For anyone on the fence debating what would be a great way to get in shape, exercise the brain and make the magnificent moves that made Wesley and Inigo Montoya famous in “The Princess Bride,” Aleksei Murugin’s Silicon Valley Fencing Center could help.
And like the fencing sport of yore that spread across Europe throughout the ancient, dark and medieval ages, fencing is gaining prominence and recognition across the United States.
“It’s not as popular as baseball, football and basketball, but fencing is growing,” Murugin said. “(But) it’s second of the safest sports after badminton.”
With more than 20 years’ experience as a fencing student, competitor and coach – and a master’s degree in physical education and Olympic sports from the National University of Physical Education and Sports of Ukraine – Murugin opened the Los Altos studio at 4500 El Camino Real in June after training students for nine years in the Bay Area.
Like many of his students – some as young as 6 – Murugin and his childhood friends were drawn to the sleek rapiers and elegant moves of yesteryears’ fencing fights depicted in Hollywood swashbucklers.
“We all liked the movies with the Musketeers – Zorro,” Murugin said. “It’s kind of a romantic sport.”
So when a fencing coach visited his school in Ukraine to introduce the sport to students, then-10-year-old Murugin was in – and on his guard.
In the years that followed his training, Murugin claimed the title of Ukrainian National Champion in fencing and was a member of the Ukrainian National Fencing Team and the Ukrainian Military National Fencing Squad.
His wife, Yuliya, is also a fencing aficionado, with 20 years’ experience in the sport, former membership on the Ukraine’s fencing squad and a master’s in physical education and a degree in sports psychology from the same university as her husband. Yuliya will also coach, Murugin said.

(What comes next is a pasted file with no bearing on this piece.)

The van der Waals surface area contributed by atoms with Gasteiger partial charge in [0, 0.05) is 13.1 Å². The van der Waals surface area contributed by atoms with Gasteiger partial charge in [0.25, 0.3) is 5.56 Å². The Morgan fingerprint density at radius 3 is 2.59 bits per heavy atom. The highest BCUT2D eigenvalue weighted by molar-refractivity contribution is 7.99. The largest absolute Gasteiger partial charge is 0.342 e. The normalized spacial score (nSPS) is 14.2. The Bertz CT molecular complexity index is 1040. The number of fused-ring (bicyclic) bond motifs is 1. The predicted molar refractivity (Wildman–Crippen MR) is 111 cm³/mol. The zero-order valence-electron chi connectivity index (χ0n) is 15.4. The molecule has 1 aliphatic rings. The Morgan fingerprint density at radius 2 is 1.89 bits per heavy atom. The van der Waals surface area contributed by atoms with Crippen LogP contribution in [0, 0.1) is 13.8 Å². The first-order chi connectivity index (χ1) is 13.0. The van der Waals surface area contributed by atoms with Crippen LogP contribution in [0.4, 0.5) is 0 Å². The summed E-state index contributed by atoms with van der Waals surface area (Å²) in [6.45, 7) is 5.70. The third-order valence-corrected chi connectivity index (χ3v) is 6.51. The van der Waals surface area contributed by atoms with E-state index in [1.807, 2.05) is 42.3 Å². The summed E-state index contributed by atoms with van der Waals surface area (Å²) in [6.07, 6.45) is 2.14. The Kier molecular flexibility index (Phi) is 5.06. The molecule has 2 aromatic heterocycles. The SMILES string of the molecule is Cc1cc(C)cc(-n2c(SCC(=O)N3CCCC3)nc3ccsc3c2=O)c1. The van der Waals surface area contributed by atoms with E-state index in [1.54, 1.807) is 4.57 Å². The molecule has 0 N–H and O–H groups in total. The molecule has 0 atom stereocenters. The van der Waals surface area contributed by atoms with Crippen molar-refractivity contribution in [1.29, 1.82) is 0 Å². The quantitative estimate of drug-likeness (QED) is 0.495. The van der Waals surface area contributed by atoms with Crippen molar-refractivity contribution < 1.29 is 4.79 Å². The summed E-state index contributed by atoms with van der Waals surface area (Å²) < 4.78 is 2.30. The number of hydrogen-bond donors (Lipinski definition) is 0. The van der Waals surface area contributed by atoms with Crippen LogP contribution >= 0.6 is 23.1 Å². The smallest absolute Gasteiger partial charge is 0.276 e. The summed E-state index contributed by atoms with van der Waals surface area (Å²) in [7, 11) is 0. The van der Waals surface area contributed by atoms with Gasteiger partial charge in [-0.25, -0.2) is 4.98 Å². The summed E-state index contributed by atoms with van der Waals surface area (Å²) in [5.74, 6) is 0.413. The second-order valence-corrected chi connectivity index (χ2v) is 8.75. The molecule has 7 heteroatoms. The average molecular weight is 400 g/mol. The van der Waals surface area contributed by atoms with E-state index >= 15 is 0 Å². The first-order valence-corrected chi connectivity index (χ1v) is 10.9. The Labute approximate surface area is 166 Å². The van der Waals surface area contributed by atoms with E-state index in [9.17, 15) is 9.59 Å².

For those with no experience, Murugin offers a beginner’s class that introduces fencing’s history, etiquette, footwork, sparring moves and game rules.
With evidence that fencing, or sword fighting, existed as early as 1200 B.C., the reasons for the jousts have evolved with the weaponry. Greek and Roman soldiers fenced with short swords and light spears; the Dark Ages introduced cruder and heavier knives; and by the 15th century, Italians favored the long, light rapier. But it was the Italian, German and French influence on technique that really shaped the sport.
Today, fencers can choose the épée, sabre or foil – different types of swords – for fighting.
“Foil was the weapon for me, though I can fence with other weapons,” said Murugin, who teaches foil fencing at the Los Altos studio.
Fencing game rules differ for each weapon, but the goal is the same – touch the opponent more than he or she touches you. Regular bouts last nine minutes – three, three-minute periods – or until a fencer earns five points, whichever comes first.